The results of the study have been presented this week at the British Psychological Society’s Division of Occupational Psychology annual conference in Liverpool by John Hackston from OPP Ltd.
Data was collected via an online survey of 368 people, all of whom had already completed a personality type questionnaire.
The results showed that those of us with a big picture focus are more likely to check our emails on holiday, at the weekend and before and after work than our more matter of fact counterparts.
Unfortunately, sending emails outside of work hours leads to stress, as does the amount of emails we send and receive. Managers, regardless of personality type, are more likely to feel that they waste time on email and to find it overwhelming and stressful.
People with different personality preferences found different aspects of using email stressful, allowing the researchers to compile guidance to help individuals cope with email more effectively.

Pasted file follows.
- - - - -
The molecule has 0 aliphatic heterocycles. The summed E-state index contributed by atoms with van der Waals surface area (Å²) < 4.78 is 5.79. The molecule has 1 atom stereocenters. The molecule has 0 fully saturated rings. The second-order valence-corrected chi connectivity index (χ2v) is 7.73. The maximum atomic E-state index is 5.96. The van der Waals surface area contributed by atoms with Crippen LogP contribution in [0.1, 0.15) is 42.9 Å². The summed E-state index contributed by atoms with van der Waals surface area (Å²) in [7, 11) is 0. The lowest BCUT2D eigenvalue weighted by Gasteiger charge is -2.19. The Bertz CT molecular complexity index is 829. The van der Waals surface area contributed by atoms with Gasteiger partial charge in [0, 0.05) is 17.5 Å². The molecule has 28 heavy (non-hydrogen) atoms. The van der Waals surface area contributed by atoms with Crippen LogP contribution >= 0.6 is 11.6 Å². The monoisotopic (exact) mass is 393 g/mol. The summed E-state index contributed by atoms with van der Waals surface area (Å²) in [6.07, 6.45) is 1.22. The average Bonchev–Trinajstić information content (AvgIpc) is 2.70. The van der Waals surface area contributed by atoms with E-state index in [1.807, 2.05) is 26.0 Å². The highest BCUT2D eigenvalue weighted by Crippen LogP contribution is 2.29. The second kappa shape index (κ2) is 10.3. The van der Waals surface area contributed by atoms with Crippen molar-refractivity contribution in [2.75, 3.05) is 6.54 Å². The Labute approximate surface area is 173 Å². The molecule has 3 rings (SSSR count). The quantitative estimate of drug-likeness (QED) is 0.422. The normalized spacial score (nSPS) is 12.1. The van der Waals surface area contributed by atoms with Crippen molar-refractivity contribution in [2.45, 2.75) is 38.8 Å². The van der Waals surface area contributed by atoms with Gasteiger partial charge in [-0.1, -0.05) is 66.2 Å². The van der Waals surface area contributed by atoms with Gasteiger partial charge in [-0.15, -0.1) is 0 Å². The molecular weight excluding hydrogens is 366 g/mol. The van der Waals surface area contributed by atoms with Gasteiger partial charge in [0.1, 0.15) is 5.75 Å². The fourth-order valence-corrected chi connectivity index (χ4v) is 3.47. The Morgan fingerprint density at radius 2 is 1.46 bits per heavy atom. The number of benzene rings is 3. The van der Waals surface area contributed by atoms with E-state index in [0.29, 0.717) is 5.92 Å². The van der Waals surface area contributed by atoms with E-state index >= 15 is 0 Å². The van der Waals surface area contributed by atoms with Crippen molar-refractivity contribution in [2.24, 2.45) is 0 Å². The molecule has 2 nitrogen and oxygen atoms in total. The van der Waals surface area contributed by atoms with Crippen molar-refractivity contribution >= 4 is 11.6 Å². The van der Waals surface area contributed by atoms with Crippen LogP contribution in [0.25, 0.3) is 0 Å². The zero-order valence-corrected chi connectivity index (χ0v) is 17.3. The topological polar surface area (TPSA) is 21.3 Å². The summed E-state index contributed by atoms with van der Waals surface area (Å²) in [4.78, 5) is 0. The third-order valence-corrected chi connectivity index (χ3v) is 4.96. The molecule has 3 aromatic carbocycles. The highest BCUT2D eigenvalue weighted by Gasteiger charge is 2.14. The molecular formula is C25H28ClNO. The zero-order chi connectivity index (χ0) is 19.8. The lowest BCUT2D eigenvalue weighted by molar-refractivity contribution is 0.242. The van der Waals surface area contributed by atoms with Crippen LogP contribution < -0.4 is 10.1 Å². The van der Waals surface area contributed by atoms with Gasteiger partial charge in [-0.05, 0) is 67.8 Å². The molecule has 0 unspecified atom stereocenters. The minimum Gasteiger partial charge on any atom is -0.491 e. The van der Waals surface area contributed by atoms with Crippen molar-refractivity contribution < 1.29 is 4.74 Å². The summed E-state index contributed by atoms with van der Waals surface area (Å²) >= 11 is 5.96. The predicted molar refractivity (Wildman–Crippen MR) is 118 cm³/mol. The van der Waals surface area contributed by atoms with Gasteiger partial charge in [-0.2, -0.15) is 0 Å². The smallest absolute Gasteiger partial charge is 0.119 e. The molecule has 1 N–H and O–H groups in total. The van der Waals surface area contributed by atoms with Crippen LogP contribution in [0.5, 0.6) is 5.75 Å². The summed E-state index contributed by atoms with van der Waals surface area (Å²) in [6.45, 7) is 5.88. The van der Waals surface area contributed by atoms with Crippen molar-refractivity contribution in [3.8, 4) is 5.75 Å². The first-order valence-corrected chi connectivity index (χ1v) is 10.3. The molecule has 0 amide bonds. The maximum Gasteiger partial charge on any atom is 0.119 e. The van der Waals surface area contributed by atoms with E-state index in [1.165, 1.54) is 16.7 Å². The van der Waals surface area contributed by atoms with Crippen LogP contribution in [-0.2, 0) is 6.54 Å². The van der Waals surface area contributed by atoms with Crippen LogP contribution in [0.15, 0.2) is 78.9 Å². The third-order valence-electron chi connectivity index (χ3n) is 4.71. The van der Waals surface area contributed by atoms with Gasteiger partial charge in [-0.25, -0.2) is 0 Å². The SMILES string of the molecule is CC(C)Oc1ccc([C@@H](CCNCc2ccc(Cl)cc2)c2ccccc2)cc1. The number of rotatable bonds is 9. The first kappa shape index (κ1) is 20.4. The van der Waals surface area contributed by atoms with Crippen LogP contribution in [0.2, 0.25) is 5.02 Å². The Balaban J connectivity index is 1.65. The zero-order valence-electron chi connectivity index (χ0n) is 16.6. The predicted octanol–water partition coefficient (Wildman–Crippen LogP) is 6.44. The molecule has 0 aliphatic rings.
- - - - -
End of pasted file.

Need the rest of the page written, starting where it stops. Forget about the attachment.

Hackston commented: “Our research shows that while there are some general guidelines for using email, everyone is different. Knowing your personality type can help you to avoid stress and communicate better with others”.
Discussing how to make effective use of emails, Hackston shared his top tips with MARGINALIA:
- Send fewer emails. “The more you send, the more you receive and that is stressful – for you and everyone else.”
- Respond quickly. “People vary on how quickly they expect a reply, but try to respond within 48 hours.”
- Be clear, concise, and correct. “Most people like clear, concise emails, with a subject line; many are irritated by errors.”
- Take care with chains and copying. “Think of who should be in the ‘to’ line and who in the ‘cc’ line; avoid making people search through long email chains!”
- Stick to the working day. “If you can, avoid sending and checking work-related emails at other times. This might be difficult, but try and have at least some time email-free, to reduce your stress levels.”
- Be polite. “Your recipients will feel more positively about you and see you as more competent.”
- Think about your audience. “Given your own MBTI Type, you probably have a particular style of communication. Vary your approach to match the needs of your audience.”